Black Friday has become almost a national holiday. The day after Thanksgiving, shoppers arrive in masses, hoping to get the latest deals on heavily discounted merchandise. But Black Friday hasn’t always been just a retail holiday.
The term Black Friday was actually coined after a plot to dethrone the U.S. gold market came to light on a friday. On Friday September 24 1869 the U.S. gold market crashed.
In response to the large debt that resulted from the civil war and reconstruction, President Ulysses S. Grant signed the Public Credit act. The public credit act was the United States government selling treasury gold weekly to help buy back wartime bonds. The goal of this was to help boost the economy and stabilize the value of the U.S. dollar. However this act kept gold prices at a very low rate.
Two investors, Jay Gould and James Fisk, sometimes referred to as The Gold Ring, launched an operation to corner the gold market. This operation involved infiltrating the federal government and their sale of gold. It started out by heavily lobbying for the appointment of Daniel Butterfield to assistant treasurer. Once he was appointed, The Gold Ring bribed him to alert them when the federal government intended to sell gold.
The next step in their plan was to gain direct social contact with the president. They did this by bringing in Abel Corbin, Grant’s brother-in-law. Through him, they were able to develop a social relationship with the President and have direct access to him through Corbin. They constantly brought up the idea of halting the government’s sale of gold to the President, claiming that the drop in gold prices would hurt the farmers.
Treasurer George Boutwell was the leader behind the government’s sale of gold. His plan was initially very successful and drastically reduced the amount of debt. But Grant, having been heavily influenced by The Gold Ring, ordered Boutwell to stop the sale of gold. Boutwell begrudgingly agreed.
Once the government halted the sale of gold, The Gold Ring bought up as much of the gold market as the could accumulating a large fortune in the process. The price of gold continued to grow higher and higher as Gould and Fisk began to hold all the gold.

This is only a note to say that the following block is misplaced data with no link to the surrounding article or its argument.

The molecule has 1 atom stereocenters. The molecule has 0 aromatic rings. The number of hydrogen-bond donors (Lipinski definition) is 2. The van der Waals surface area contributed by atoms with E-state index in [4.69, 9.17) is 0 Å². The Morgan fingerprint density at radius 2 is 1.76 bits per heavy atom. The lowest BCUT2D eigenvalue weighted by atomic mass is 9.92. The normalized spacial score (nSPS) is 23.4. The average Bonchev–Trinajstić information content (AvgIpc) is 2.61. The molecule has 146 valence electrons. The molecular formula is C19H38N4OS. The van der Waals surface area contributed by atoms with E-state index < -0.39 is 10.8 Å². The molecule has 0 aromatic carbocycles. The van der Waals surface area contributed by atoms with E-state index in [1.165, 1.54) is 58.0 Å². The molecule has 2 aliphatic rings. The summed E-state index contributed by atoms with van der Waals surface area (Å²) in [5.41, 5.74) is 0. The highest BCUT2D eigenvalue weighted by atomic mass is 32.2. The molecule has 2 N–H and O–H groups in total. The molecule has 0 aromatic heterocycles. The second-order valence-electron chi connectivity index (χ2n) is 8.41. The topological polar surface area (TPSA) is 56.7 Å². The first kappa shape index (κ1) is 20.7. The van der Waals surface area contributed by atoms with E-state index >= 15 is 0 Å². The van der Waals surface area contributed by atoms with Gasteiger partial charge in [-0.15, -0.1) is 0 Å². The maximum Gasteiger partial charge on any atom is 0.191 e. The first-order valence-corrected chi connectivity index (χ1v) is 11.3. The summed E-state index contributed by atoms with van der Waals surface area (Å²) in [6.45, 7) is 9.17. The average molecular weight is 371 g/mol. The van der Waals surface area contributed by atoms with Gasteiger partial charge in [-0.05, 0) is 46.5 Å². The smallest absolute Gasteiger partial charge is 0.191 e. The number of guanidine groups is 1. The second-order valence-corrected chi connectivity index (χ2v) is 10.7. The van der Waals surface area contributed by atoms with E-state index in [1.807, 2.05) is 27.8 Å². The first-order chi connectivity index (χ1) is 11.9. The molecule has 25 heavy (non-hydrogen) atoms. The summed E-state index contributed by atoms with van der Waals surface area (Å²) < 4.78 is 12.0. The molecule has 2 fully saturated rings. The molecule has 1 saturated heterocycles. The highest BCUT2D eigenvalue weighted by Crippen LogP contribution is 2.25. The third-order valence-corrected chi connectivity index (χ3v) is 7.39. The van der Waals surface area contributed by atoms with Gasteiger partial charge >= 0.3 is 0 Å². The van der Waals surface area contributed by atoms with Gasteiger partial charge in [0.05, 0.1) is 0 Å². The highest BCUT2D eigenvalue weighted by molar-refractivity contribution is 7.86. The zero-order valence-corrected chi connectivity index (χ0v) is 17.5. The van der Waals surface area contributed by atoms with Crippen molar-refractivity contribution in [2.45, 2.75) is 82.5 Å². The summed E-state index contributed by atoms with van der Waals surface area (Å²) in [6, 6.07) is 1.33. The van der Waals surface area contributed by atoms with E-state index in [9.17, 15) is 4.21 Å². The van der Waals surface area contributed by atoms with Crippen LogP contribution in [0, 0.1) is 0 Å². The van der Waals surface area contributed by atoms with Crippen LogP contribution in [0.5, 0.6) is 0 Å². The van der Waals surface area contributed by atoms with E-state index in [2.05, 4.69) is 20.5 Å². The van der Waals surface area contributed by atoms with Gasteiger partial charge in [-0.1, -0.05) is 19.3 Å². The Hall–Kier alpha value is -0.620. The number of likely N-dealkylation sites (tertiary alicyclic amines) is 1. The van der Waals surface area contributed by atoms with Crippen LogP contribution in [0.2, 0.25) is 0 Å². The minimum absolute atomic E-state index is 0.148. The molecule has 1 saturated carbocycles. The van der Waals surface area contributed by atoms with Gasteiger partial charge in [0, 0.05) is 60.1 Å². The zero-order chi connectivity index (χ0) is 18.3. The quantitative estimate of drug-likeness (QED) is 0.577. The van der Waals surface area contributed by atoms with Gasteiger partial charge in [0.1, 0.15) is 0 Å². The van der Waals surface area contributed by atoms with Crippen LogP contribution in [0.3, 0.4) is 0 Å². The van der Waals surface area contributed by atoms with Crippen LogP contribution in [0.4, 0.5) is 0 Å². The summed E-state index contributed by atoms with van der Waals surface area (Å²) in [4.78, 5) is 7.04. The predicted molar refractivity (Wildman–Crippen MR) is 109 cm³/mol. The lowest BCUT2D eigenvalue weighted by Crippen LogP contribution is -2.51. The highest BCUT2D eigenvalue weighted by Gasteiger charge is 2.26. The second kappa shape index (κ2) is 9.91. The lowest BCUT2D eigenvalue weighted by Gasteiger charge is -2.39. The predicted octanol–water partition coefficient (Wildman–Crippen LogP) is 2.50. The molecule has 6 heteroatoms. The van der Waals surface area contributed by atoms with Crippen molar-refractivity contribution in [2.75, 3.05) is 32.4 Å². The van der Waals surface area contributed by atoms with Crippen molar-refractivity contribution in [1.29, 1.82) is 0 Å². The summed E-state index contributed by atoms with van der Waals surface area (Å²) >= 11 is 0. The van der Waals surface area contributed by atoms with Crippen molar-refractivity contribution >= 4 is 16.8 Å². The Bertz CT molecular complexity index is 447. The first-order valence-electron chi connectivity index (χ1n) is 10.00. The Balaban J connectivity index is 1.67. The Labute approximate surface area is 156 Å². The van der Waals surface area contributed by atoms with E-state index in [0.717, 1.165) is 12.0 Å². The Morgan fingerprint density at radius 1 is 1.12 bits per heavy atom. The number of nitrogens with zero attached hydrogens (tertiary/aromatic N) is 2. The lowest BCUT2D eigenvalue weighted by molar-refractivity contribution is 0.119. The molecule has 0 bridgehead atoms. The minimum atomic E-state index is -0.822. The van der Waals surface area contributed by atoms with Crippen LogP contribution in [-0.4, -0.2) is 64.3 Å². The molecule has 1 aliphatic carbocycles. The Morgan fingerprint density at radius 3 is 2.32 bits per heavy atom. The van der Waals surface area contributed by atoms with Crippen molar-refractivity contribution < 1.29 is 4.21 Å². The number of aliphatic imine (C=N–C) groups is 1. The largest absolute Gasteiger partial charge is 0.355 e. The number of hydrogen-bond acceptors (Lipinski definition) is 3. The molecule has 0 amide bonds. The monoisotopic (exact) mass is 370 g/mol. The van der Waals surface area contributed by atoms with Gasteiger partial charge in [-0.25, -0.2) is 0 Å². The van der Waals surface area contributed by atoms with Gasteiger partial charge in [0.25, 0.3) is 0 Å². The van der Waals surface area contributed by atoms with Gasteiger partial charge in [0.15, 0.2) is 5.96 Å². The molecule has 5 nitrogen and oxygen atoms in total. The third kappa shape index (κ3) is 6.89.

Eventually, Grant caught wind of their plan and took action. On September 24 he ordered the treasury to flood the gold market, resulting in a crash in the price of gold. And thus, the term Black Friday came into existence. This move resulted in complete chaos and economic turmoil. However, Grant was able to break The Gold Ring’s corner on the market. With the help of Grant’s administration the United States was able to avoid going into a national depression.
Gould and Fisk were able to avoid conviction by spending a ton of money on a legal team. Some people still believe that Grant himself had knowledge or helped in the illegal operations.
Another popular origin of the term Black Friday goes back to the times when retailers would use colors to describe how the store was doing. Stores would commonly be “ in the red” meaning that they were not making a profit. It was countered by the idea that stores would be “in the black” and net a large profit by selling discounted merchandise the day after Thanksgiving. This idea is supposedly where Black Friday gets the Black part of its name.
Black Friday has a rich history dating all the way back to the 19th century. So when you are fighting for deals next Friday, keep in mind the history that the term represents.